Georgia Senate seeks to allow rural hospitals without permit
By JEFF AMY
ATLANTA (AP) — Georgia senators want to allow new hospitals to be built in counties with fewer than 50,000 residents without state permission, a measure particularly aimed at allowing an undisclosed entity to build a new hospital in the home county of Lt. Gov. Burt Jones.
Senators voted 42-13 to pass Senate Bill 99 on Monday, sending it to the House for more debate.
The measure says governments or private nonprofit groups can build hospitals in less-populated counties without getting a certificate of need from the state Department of Community Health.
The certificates, in place in Georgia since the 1970s, require someone who wants to build a new health care facility or offer some new services to prove that such an expansion is needed in the community. They're meant to prevent overspending that would increase healthcare costs.
But incumbent hospitals and health care providers often oppose new developments in their territories, and those who dislike the certificates say they prevent needed competition and unfairly prop up incumbents' revenues.
“This a bill that allows free markets to operate in the health care spectrum,” said Sen. Greg Dolezal, a Republican from Cumming who sponsored the bill.
Supporters of the exemption for hospitals in smaller counties say that it would help encourage health care investment in rural areas that lack it. But much of the debate has focused on Jackson County, on the suburban fringe southeast of Atlanta, where the Republican lieutenant governor is from.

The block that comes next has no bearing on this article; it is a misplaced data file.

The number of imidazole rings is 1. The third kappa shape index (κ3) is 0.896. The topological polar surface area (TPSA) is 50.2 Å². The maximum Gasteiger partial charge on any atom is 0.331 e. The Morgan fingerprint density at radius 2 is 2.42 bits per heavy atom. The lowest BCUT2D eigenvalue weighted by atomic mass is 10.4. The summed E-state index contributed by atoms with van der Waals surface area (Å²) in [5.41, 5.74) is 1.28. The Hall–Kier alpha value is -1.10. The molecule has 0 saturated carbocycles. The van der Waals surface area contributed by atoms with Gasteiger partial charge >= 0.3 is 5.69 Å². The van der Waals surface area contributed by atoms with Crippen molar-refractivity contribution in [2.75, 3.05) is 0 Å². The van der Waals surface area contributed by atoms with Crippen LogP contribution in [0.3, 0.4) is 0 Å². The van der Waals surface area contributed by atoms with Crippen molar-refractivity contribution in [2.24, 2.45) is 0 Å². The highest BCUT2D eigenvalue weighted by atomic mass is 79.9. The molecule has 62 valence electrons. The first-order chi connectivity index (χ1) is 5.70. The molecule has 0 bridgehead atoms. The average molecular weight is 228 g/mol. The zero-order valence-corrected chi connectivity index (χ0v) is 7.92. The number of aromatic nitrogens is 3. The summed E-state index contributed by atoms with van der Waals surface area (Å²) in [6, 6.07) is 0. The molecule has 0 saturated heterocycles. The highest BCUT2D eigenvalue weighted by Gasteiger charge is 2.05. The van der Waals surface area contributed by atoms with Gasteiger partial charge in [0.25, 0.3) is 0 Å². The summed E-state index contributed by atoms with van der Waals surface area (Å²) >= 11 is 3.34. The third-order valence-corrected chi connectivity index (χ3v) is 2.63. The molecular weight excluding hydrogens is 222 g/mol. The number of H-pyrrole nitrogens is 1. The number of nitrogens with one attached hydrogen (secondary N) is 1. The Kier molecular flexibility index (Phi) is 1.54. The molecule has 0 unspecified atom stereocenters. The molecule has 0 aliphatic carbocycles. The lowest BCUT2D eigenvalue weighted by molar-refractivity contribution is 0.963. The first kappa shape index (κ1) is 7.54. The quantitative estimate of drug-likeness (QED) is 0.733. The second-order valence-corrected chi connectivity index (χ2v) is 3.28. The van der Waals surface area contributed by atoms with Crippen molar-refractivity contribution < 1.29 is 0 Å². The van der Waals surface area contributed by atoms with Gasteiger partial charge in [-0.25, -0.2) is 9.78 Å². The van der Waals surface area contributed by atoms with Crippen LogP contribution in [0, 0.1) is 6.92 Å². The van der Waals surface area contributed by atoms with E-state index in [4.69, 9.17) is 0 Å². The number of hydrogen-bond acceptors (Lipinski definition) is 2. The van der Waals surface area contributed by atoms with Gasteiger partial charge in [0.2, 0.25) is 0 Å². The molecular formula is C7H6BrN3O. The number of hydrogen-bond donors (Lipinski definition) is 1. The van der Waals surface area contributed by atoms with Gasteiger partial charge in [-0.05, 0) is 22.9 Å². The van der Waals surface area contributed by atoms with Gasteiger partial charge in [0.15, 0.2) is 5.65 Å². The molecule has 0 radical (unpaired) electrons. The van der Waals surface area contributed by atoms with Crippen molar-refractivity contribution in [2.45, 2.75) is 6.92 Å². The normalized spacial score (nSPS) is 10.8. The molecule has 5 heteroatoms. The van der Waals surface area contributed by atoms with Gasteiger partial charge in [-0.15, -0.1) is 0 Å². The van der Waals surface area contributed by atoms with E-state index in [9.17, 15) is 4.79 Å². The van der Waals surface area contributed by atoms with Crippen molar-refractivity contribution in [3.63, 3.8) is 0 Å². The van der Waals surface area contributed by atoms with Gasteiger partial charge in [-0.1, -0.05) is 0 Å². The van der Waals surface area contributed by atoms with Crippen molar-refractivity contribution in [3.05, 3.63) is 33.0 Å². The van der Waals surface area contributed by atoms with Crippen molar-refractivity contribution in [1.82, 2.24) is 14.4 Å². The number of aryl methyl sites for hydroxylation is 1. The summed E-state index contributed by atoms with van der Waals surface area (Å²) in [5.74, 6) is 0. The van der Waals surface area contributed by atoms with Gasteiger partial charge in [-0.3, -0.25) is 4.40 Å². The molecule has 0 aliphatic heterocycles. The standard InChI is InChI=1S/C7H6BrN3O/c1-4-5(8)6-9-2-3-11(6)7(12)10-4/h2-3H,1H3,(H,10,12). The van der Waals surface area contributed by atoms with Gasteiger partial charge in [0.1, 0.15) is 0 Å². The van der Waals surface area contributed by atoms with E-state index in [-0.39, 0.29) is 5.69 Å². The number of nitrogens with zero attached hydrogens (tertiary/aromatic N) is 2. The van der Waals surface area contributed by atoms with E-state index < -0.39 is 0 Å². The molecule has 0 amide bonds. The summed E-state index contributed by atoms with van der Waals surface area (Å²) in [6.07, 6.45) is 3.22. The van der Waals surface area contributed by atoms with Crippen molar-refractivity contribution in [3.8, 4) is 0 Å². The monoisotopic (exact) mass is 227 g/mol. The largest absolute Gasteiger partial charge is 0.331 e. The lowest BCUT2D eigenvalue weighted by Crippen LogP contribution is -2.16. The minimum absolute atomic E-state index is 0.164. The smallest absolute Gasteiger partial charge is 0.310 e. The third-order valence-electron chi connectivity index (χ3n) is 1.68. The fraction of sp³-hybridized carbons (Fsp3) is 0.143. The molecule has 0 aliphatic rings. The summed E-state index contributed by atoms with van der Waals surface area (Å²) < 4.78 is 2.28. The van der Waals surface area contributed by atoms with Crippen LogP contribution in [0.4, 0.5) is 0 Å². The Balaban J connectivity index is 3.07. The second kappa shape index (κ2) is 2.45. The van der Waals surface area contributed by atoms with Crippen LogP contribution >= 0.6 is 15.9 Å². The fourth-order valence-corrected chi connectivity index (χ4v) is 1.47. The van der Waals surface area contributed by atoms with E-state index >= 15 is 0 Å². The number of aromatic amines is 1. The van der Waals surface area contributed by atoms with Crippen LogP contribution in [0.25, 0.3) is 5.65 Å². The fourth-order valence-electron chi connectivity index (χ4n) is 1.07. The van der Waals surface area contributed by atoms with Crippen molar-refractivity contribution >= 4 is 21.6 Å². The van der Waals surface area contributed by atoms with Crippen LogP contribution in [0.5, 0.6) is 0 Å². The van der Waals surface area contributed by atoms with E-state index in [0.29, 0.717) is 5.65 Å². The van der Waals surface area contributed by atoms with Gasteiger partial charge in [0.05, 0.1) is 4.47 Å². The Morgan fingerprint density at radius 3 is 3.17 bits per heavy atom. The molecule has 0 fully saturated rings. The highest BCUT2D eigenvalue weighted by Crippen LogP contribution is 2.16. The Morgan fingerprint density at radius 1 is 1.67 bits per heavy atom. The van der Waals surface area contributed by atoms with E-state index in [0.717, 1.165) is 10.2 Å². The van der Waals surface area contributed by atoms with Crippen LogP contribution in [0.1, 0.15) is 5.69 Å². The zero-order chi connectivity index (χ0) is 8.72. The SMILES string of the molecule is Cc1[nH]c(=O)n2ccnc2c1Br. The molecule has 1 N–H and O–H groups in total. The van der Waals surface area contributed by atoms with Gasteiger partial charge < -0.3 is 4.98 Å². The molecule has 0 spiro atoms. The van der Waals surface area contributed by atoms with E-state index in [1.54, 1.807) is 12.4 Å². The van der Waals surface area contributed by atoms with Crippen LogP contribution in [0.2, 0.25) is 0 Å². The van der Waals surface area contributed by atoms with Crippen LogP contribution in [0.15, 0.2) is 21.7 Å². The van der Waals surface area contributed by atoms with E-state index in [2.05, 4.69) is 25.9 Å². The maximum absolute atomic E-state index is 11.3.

There, the Marietta-based Wellstar Health System operates the county-owned Sylvan Grove Hospital. County commissioners say the 25-bed hospital doesn't provide enough services to meet the county's needs.
Wellstar, however, has said a new 100-bed hospital would hurt both Sylvan Grove and the larger 160-bed Wellstar Spalding Regional Hospital in nearby Griffin.
“If a hospital is locates too close to another hospital, there’s a hardship on the other hospital because patients are poached," said Sen. Nan Orrock, an Atlanta Democrat. “You’ve expended a lot of money and resources, but they’re fighting over serving the same patient base.”
Senators are also considering the broader Senate Bill 162 that would replace certificates with a less restrictive special health-care service license. That bill would apply to all health care services and not just hospitals. The measure would also establish rules for how much health care providers with the special licenses would have to spend on caring for patients who can’t pay.
But Sen. Bill Cowsert, an Athens Republican, said Monday's bill is “very narrowly focused on a problem we have dealt with in this chamber in the last decade: adequate services for the rural areas of our state.”
While some states have repealed certificate-of-need laws, Georgia is among 36 states and the District of Columbia still using them.
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